4) Bake at 275 degrees F. for five hours, basting frequently with ginger ale.

Tuesday, November 17, 2009

Some of it's magic, some of it's tragic

Well, nothing is tragic really, but for some reason I've had that Jimmy Buffett line in my head all week, and of course even on a respite in Maine, life gives you its balance of good and bad.
- loading the car on Saturday solo in the pouring rain.  The volume of stuff I brought with me on this trip is insane.  Dog bed, bowls, food.  Baby chair, bouncer, changing menagerie, clothes, toys, diapers, bottle and feeding set up, formula, food, stroller.  And for me: two computers, my work bag, clothes, shoes, toiletries. Sheesh.  We need a tractor-trailer.  Or at least a Thule box.
- Baby J has been suffering an ear infection and some evil, evil teething for the duration of this trip.  I've been doing battle with an unwieldy dropper and a pink bottle of amoxicillin + Baby Tylenol.  Not fun.  And honestly, could those 4 teeth just pop through already?  I feel like they've been hanging out just under the gums making our lives miserable FOR. EVER.  Poor little guy.
- Stopping to do a feeding at the New Hampshire State Liquor Store on I-93.  It was the best and most accessible stop, and is clean and well lit. But there is something about feeding your baby in the lobby of a liquor store that just doesn't feel right.
- Apparently, Baby J no longer naps.  Awesome.
- Weaning is a bitch.  There, I said it.  Baby J doesn't seem to care that much, and when it is over, it will be better for everyone, but in the meantime, ouch.
- I've been a touch under the weather myself.  Could be exhaustion, or a reaction to the flu shot I got last week, or revenge of the family headcold, but I am just not quite right.  The longer we are here, the better I seem to feel, though.

- Oh, just about everything else.  For starters, check out my Maine home office:

Coffee: check, beloved Mac: check, delicious breakfast: check, streaming sunlight: check, ocean view: check.  I could get used to this.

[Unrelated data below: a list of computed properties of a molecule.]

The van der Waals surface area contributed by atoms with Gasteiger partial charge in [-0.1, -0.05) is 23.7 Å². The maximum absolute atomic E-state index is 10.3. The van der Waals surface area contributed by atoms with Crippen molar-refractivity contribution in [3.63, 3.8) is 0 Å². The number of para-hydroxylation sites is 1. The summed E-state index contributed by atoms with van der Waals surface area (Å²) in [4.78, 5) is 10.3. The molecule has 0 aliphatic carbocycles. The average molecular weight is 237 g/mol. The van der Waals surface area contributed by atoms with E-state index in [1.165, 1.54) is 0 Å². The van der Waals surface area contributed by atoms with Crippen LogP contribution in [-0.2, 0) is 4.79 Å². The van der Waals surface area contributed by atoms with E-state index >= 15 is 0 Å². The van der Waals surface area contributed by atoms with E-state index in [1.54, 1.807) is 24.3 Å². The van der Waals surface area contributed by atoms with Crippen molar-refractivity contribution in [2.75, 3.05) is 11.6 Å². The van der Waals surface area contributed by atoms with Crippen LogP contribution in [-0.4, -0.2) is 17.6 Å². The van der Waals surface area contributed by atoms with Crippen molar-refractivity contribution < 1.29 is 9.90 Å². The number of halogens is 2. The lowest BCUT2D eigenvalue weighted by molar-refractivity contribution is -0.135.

- And let's zoom in on my brekkie, shall we?  

Beach Pea multi-berry scone with homemade raspberry-blackberry jam and Brazilian coffee, all served on my mom's drop-dead gorgeous pottery.  Fabulous.

- The sparkling stars in last night's sky + the blood orange of this morning's sunrise over the Atlantic absolutely took my breath away.  Stunning.
- Grandparent time = soul feeding, life affirming, energy replenishing, calming & soothing all at once.
- Family dinner with baby centerpiece= everything that is right in the world.
- Walking on the beach everyday = dreamy.

All in all, this trip is mostly magic.  There is just nothing quite like being "home" to make you feel special and safe.  Reuniting with the husband tomorrow will be magical as well!  Baby J has been on a "dadadadadada" rant, I think wondering just where the guy has gone.  Can't wait to get the fam back together back home tomorrow night!   We are VT bound!

Monday, November 16, 2009

Halibut with Melted Tomatoes and Thyme

Life is good in Maine.  Today I rambled around town with my sister and Baby J, drank a pumpkin spiced latte, lazed around the house, and cooked dinner for the family.  The fresh fish here is so amazing, and this is my favorite way to cook halibut.  This recipe serves 4.

2 lbs. halibut
Olive Oil
4 handfuls cherry tomatoes
2 garlic cloves, minced
1/2 bunch of fresh thyme, taken from the stem and coarsely chopped
Olive Oil
Salt & Pepper
1) Preheat the oven to 475 degrees F.  Rinse the halibut and pat dry with a paper towel.  Place in deep baking dish.  Rub with a generous amount of olive oil.  Sprinkle well with paprika, salt and pepper.  Roast in oven until cooked through, ~40 minutes (check often, as this cooking time depends on your oven and the thickness of the halibut steak).

2) Cover the bottom of a heavy skillet with olive oil.  Heat over medium heat.
3) Add garlic and saute until just golden.
4) Add tomatoes, cover skillet, and allow tomatoes to wilt, about 15 minutes.
5) Remove cover and stir in salt, pepper and thyme.  Continue to saute until tomatoes disintegrate a bit more, but still retain some shape.  A thick sauce will form in the bottom of the pan.
6) Remove halibut from oven and cut into serving sizes.  Spoon tomatoes and sauce generously over each serving.

We served this dish with saffron risotto and steamed asparagus.  The flavors were light and complimentary and dinner felt healthily protein-packed. I'm now off to get the kind of sleep you can only get at the beach!  Good night!

Sunday, November 15, 2009

Friday, November 13, 2009

Seacoast Bound